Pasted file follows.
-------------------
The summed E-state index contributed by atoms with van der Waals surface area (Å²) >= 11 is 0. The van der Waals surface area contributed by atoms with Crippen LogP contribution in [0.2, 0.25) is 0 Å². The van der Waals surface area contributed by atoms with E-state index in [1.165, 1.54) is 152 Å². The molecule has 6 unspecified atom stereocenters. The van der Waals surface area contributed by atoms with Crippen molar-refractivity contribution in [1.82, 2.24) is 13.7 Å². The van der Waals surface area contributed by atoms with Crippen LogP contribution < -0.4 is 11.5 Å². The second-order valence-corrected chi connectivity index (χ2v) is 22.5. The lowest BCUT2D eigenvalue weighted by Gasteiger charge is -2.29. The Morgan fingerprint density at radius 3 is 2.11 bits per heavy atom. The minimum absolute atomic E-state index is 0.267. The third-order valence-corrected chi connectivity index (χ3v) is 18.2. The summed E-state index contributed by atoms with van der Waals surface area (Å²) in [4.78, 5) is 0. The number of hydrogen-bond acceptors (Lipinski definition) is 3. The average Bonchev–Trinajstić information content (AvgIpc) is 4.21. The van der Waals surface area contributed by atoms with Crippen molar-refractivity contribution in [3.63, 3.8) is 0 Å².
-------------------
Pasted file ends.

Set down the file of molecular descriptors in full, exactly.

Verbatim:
The summed E-state index contributed by atoms with van der Waals surface area (Å²) >= 11 is 0. The van der Waals surface area contributed by atoms with Crippen LogP contribution in [0.2, 0.25) is 0 Å². The van der Waals surface area contributed by atoms with E-state index in [1.165, 1.54) is 152 Å². The molecule has 6 unspecified atom stereocenters. The van der Waals surface area contributed by atoms with Crippen molar-refractivity contribution in [1.82, 2.24) is 13.7 Å². The van der Waals surface area contributed by atoms with Crippen LogP contribution < -0.4 is 11.5 Å². The second-order valence-corrected chi connectivity index (χ2v) is 22.5. The lowest BCUT2D eigenvalue weighted by Gasteiger charge is -2.29. The Morgan fingerprint density at radius 3 is 2.11 bits per heavy atom. The minimum absolute atomic E-state index is 0.267. The third-order valence-corrected chi connectivity index (χ3v) is 18.2. The summed E-state index contributed by atoms with van der Waals surface area (Å²) in [4.78, 5) is 0. The number of hydrogen-bond acceptors (Lipinski definition) is 3. The average Bonchev–Trinajstić information content (AvgIpc) is 4.21. The van der Waals surface area contributed by atoms with Crippen molar-refractivity contribution in [3.63, 3.8) is 0 Å².